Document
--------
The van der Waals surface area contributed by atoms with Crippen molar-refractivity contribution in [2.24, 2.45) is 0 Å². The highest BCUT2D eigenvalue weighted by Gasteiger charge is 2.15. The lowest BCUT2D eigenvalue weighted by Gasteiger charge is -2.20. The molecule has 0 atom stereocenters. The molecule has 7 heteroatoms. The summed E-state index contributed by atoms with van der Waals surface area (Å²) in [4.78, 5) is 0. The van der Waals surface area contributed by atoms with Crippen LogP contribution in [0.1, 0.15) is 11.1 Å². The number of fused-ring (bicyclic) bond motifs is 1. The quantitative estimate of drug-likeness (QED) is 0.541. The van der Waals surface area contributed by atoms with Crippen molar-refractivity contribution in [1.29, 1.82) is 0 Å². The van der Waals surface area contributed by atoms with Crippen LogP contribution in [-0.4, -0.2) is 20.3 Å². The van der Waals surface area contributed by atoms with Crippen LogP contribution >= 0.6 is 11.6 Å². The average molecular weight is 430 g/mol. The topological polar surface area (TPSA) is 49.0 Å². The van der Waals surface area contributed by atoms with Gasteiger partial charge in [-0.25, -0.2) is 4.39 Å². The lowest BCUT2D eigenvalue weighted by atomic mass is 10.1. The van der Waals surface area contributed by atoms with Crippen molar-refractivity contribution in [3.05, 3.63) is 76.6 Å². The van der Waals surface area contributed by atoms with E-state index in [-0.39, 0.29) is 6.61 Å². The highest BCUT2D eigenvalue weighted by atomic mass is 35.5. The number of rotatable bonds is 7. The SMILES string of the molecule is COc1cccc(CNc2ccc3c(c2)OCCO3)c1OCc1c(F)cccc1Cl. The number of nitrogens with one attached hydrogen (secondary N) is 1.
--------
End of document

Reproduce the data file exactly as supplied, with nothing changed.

The van der Waals surface area contributed by atoms with Crippen molar-refractivity contribution in [2.24, 2.45) is 0 Å². The highest BCUT2D eigenvalue weighted by Gasteiger charge is 2.15. The lowest BCUT2D eigenvalue weighted by Gasteiger charge is -2.20. The molecule has 0 atom stereocenters. The molecule has 7 heteroatoms. The summed E-state index contributed by atoms with van der Waals surface area (Å²) in [4.78, 5) is 0. The van der Waals surface area contributed by atoms with Crippen LogP contribution in [0.1, 0.15) is 11.1 Å². The number of fused-ring (bicyclic) bond motifs is 1. The quantitative estimate of drug-likeness (QED) is 0.541. The van der Waals surface area contributed by atoms with Crippen molar-refractivity contribution in [1.29, 1.82) is 0 Å². The van der Waals surface area contributed by atoms with Crippen LogP contribution in [-0.4, -0.2) is 20.3 Å². The van der Waals surface area contributed by atoms with Crippen LogP contribution >= 0.6 is 11.6 Å². The average molecular weight is 430 g/mol. The topological polar surface area (TPSA) is 49.0 Å². The van der Waals surface area contributed by atoms with Gasteiger partial charge in [-0.25, -0.2) is 4.39 Å². The lowest BCUT2D eigenvalue weighted by atomic mass is 10.1. The van der Waals surface area contributed by atoms with Crippen molar-refractivity contribution in [3.05, 3.63) is 76.6 Å². The van der Waals surface area contributed by atoms with E-state index in [-0.39, 0.29) is 6.61 Å². The highest BCUT2D eigenvalue weighted by atomic mass is 35.5. The number of rotatable bonds is 7. The SMILES string of the molecule is COc1cccc(CNc2ccc3c(c2)OCCO3)c1OCc1c(F)cccc1Cl. The number of nitrogens with one attached hydrogen (secondary N) is 1.